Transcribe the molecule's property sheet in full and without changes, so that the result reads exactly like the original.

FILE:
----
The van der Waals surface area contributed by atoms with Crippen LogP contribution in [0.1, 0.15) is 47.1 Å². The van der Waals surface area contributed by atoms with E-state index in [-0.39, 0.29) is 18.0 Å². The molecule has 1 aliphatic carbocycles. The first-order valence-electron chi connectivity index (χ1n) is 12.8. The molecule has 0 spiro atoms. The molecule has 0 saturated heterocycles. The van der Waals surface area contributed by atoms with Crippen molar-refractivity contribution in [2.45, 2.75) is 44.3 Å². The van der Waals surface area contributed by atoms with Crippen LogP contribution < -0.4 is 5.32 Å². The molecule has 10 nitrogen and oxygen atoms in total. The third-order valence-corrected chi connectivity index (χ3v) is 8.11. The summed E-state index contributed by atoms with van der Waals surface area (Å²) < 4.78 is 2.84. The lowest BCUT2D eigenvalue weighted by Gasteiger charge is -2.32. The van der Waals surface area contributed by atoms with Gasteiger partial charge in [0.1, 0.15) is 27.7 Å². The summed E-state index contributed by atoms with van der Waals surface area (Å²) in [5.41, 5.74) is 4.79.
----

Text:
The van der Waals surface area contributed by atoms with Crippen LogP contribution in [0.1, 0.15) is 47.1 Å². The van der Waals surface area contributed by atoms with E-state index in [-0.39, 0.29) is 18.0 Å². The molecule has 1 aliphatic carbocycles. The first-order valence-electron chi connectivity index (χ1n) is 12.8. The molecule has 0 spiro atoms. The molecule has 0 saturated heterocycles. The van der Waals surface area contributed by atoms with Crippen molar-refractivity contribution in [2.45, 2.75) is 44.3 Å². The van der Waals surface area contributed by atoms with Crippen LogP contribution < -0.4 is 5.32 Å². The molecule has 10 nitrogen and oxygen atoms in total. The third-order valence-corrected chi connectivity index (χ3v) is 8.11. The summed E-state index contributed by atoms with van der Waals surface area (Å²) < 4.78 is 2.84. The lowest BCUT2D eigenvalue weighted by Gasteiger charge is -2.32. The van der Waals surface area contributed by atoms with Gasteiger partial charge in [0.1, 0.15) is 27.7 Å². The summed E-state index contributed by atoms with van der Waals surface area (Å²) in [5.41, 5.74) is 4.79.